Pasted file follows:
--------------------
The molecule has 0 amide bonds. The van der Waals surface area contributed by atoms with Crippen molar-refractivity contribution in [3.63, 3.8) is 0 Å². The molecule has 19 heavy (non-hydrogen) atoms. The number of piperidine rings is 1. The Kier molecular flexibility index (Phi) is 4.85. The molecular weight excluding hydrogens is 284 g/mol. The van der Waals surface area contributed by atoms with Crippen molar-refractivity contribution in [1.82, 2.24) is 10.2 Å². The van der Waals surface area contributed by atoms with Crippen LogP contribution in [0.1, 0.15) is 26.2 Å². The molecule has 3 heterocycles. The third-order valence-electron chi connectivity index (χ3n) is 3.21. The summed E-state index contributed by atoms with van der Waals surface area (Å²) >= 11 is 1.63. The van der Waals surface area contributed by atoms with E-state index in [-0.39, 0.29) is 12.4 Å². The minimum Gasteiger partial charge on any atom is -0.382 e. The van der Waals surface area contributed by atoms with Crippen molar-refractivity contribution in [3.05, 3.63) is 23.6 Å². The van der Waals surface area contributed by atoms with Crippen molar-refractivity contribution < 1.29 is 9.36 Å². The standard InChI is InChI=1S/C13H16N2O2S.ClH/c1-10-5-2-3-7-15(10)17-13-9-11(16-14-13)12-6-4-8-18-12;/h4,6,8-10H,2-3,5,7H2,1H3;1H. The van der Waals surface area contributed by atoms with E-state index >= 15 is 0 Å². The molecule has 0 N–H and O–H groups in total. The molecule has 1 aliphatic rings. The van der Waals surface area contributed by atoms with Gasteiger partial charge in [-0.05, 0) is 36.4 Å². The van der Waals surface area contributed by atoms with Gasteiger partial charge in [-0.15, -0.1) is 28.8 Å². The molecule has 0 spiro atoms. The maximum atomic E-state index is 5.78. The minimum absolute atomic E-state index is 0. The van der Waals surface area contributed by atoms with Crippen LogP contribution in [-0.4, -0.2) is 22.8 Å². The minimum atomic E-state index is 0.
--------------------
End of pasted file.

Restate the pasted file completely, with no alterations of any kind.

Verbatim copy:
The molecule has 0 amide bonds. The van der Waals surface area contributed by atoms with Crippen molar-refractivity contribution in [3.63, 3.8) is 0 Å². The molecule has 19 heavy (non-hydrogen) atoms. The number of piperidine rings is 1. The Kier molecular flexibility index (Phi) is 4.85. The molecular weight excluding hydrogens is 284 g/mol. The van der Waals surface area contributed by atoms with Crippen molar-refractivity contribution in [1.82, 2.24) is 10.2 Å². The van der Waals surface area contributed by atoms with Crippen LogP contribution in [0.1, 0.15) is 26.2 Å². The molecule has 3 heterocycles. The third-order valence-electron chi connectivity index (χ3n) is 3.21. The summed E-state index contributed by atoms with van der Waals surface area (Å²) >= 11 is 1.63. The van der Waals surface area contributed by atoms with E-state index in [-0.39, 0.29) is 12.4 Å². The minimum Gasteiger partial charge on any atom is -0.382 e. The van der Waals surface area contributed by atoms with Crippen molar-refractivity contribution in [3.05, 3.63) is 23.6 Å². The van der Waals surface area contributed by atoms with Crippen molar-refractivity contribution < 1.29 is 9.36 Å². The standard InChI is InChI=1S/C13H16N2O2S.ClH/c1-10-5-2-3-7-15(10)17-13-9-11(16-14-13)12-6-4-8-18-12;/h4,6,8-10H,2-3,5,7H2,1H3;1H. The van der Waals surface area contributed by atoms with E-state index >= 15 is 0 Å². The molecule has 0 N–H and O–H groups in total. The molecule has 1 aliphatic rings. The van der Waals surface area contributed by atoms with Gasteiger partial charge in [-0.05, 0) is 36.4 Å². The van der Waals surface area contributed by atoms with Gasteiger partial charge in [-0.15, -0.1) is 28.8 Å². The molecule has 0 spiro atoms. The maximum atomic E-state index is 5.78. The minimum absolute atomic E-state index is 0. The van der Waals surface area contributed by atoms with Crippen LogP contribution in [-0.4, -0.2) is 22.8 Å². The minimum atomic E-state index is 0.